Integritee could be used to restrict (narrow- or broadband) content delivery to paying users. Examples could be blogs, articles, video streaming, video on-demand, music streaming or on-deman aso.
- Subscriptions are managed on-chain, as are payments (can be flat subscription fees or pay-per-use)
- integrite-worker holds the content-encryption key pair (CEK). Only the worker enclave(s) can read this RSA private key. No consumers or publishers nor operators have access
- publishers commit their content (encrypted with the CEK (RSA+AES)) to IPFS and register the content on-chain, providing the IPFS url
- consumers request content from the integritee-worker over a TLS channel (can be https, wss, json-rpc, REST), which
- authenticates the consumer and looks up subscription status on-chain
- fetches the requested content from IPFS
- decrypts the content
- sends the content to the consumer over the previously established TLS channel
As a first implementation, the CEK can stay constant over time. However, we should be able to rotate this key if we need to revoke.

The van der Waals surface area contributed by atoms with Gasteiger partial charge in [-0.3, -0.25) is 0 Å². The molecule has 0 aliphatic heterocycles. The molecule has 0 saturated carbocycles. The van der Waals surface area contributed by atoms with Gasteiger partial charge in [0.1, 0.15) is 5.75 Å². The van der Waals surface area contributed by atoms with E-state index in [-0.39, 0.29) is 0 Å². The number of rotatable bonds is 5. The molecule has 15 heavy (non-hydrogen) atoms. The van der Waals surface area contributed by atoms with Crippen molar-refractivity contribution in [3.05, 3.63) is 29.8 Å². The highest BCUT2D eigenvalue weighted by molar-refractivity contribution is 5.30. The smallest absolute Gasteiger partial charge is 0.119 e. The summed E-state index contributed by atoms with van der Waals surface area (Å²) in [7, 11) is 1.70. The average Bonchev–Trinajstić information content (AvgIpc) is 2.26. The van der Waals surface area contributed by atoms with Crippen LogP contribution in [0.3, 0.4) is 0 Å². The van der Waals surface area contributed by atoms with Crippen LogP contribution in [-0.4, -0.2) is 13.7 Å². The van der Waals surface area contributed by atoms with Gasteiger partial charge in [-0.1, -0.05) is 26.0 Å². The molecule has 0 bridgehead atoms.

Because the private CEK is known to all worker enclaves and never needs to be known to publishers or subscribers we do not need to trans-encrypt content. It doesn't matter at what time a consumer subscribes. The worker can deliver all prior content to the subscriber. The subscription metadata can include restrictions to archive access.
Pay per use bears the risks of leaking private information. We'd suggest to maintain subscription balances within the worker enclave, not onchain. This way, the public doesn't learn detailed usage patterns. See our private-tx example for how this could work.